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Bagdasar, Ovidiu (2011)
Languages: English
Types: Unknown

Classified by OpenAIRE into

arxiv: Quantitative Biology::Subcellular Processes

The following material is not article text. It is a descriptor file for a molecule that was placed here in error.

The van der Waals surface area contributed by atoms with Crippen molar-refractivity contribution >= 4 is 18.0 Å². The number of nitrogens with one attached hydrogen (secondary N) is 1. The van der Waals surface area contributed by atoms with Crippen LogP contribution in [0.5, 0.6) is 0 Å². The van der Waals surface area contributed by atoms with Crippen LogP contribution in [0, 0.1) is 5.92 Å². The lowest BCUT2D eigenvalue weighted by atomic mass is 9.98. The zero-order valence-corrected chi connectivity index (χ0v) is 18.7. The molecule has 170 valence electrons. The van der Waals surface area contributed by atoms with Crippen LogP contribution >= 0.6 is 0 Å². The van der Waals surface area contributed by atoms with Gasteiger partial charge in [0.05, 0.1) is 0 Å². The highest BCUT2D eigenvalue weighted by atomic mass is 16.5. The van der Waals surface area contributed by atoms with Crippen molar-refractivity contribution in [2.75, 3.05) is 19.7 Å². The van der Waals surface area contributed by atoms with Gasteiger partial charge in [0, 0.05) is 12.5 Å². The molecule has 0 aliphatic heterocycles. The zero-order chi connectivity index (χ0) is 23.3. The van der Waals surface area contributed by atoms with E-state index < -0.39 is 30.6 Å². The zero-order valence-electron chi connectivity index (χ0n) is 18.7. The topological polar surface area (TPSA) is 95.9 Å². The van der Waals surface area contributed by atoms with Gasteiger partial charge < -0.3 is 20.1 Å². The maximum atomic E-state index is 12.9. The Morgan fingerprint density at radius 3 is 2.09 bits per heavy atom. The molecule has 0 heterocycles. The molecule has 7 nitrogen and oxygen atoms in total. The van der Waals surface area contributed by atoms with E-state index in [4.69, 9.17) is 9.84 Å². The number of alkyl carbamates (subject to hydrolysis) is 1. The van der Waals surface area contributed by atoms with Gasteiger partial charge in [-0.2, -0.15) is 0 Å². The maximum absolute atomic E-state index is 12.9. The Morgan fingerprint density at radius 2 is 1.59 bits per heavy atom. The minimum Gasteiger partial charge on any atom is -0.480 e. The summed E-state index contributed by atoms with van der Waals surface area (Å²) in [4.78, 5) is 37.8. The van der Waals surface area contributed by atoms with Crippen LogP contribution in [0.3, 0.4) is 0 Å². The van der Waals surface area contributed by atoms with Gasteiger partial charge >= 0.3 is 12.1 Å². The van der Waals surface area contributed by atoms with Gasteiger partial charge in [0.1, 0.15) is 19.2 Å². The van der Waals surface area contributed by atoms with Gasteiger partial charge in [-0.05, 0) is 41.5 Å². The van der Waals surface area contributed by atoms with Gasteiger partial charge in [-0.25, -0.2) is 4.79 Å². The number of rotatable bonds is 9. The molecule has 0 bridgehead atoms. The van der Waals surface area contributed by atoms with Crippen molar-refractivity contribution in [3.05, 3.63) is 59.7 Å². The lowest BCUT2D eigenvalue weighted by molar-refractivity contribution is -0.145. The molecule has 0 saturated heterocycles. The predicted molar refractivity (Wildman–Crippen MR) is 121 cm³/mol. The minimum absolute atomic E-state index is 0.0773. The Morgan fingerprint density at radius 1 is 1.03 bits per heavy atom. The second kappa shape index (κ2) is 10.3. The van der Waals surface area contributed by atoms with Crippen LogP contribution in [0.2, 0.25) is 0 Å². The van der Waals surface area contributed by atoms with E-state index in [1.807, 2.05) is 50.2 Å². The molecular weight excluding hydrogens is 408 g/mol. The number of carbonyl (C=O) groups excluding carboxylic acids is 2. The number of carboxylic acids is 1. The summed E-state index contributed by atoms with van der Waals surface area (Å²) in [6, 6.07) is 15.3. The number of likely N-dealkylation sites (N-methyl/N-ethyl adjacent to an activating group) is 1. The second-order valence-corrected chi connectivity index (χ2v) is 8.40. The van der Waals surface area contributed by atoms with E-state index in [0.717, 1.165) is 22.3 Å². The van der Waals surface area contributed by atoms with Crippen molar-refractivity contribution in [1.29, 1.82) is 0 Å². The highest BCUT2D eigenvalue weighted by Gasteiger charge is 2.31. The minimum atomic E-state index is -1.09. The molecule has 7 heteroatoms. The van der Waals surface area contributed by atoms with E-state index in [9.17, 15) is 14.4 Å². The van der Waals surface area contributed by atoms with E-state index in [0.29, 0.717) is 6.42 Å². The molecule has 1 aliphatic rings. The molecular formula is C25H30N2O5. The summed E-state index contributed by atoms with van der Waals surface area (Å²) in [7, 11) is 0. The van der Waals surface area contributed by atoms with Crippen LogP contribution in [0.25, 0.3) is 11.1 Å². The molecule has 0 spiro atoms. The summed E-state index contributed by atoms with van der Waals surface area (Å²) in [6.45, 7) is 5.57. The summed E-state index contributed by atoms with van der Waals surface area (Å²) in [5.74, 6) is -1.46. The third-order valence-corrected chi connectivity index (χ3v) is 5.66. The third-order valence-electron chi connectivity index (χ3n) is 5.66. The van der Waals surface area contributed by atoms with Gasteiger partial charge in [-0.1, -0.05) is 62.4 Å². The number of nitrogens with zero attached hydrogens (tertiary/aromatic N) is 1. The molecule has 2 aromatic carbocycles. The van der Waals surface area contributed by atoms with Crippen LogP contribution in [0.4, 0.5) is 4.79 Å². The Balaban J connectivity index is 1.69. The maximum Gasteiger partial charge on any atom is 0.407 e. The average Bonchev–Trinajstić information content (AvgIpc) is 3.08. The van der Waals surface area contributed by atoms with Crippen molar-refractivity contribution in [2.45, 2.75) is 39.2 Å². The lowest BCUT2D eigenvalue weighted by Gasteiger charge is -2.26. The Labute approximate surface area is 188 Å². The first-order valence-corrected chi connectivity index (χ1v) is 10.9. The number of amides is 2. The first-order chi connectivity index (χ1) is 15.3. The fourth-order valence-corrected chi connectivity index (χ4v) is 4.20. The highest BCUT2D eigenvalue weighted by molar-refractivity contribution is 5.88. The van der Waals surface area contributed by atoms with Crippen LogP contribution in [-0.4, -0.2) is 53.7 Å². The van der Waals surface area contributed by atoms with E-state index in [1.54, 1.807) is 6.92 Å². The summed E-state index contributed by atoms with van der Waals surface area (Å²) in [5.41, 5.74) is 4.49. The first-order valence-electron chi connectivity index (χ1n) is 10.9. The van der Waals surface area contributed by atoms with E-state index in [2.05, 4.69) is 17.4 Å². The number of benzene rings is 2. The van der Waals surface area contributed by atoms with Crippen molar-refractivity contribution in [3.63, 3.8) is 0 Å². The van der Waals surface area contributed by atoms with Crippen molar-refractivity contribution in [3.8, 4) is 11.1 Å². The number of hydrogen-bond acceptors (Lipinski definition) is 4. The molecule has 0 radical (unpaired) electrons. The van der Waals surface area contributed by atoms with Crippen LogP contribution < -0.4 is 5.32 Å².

The adhesive interactions between cells and surfaces play a key role in many vital physiological processes, such as the innate immune response or wound healing, but also in targeted drug delivery and active control on the adhesion of viruses. Adhesion is often mediated by specific intermolecular bonds, which generally function under considerable mechanical load. Bond properties can be explored by dynamic force spectroscopy, which measures the force required to separate two surfaces connected by small numbers of molecular bonds. Motivated by such experiments, the aim of this thesis is to investigate the adhesive effects of discrete, stochastic binding of clusters of intermolecular bonds, supported by a rigid or flexible substrate. The stochastic adhesion of a cluster of bonds connecting a rigid disk and a flat surface is investigated within the framework of piecewise deterministic Markov processes. The model accounts for the rupture and rebinding of discrete bonds, depending on the disk’s motion under applied force. Hydrodynamic forces in the thin layer of viscous fluid between the two surfaces are described using lubrication theory. Bonds are modeled as identical, parallel springs, and equally share the load. Monte Carlo simulations, capturing the stochastic evolution of clusters with few bonds are complemented by various deterministic approximations. Dynamic force spectroscopy experiments are mimicked under linearly ramped force. The stochastic evolution of a bond population connecting a flexible membrane to a rigid wall within a fluid is also formulated as a Markov process, and spatial effects are considered by allowing the vertical elastic bonds to differentially share the load, depending on their extension. The deterministic motion of the membrane, interrupted by stochastic binding and unbinding of bonds, is formulated as a partial differential equation, derived using lubrication theory. The average population and extension of bonds are shown to be inversely correlated, using a wavelet-based semblance method.

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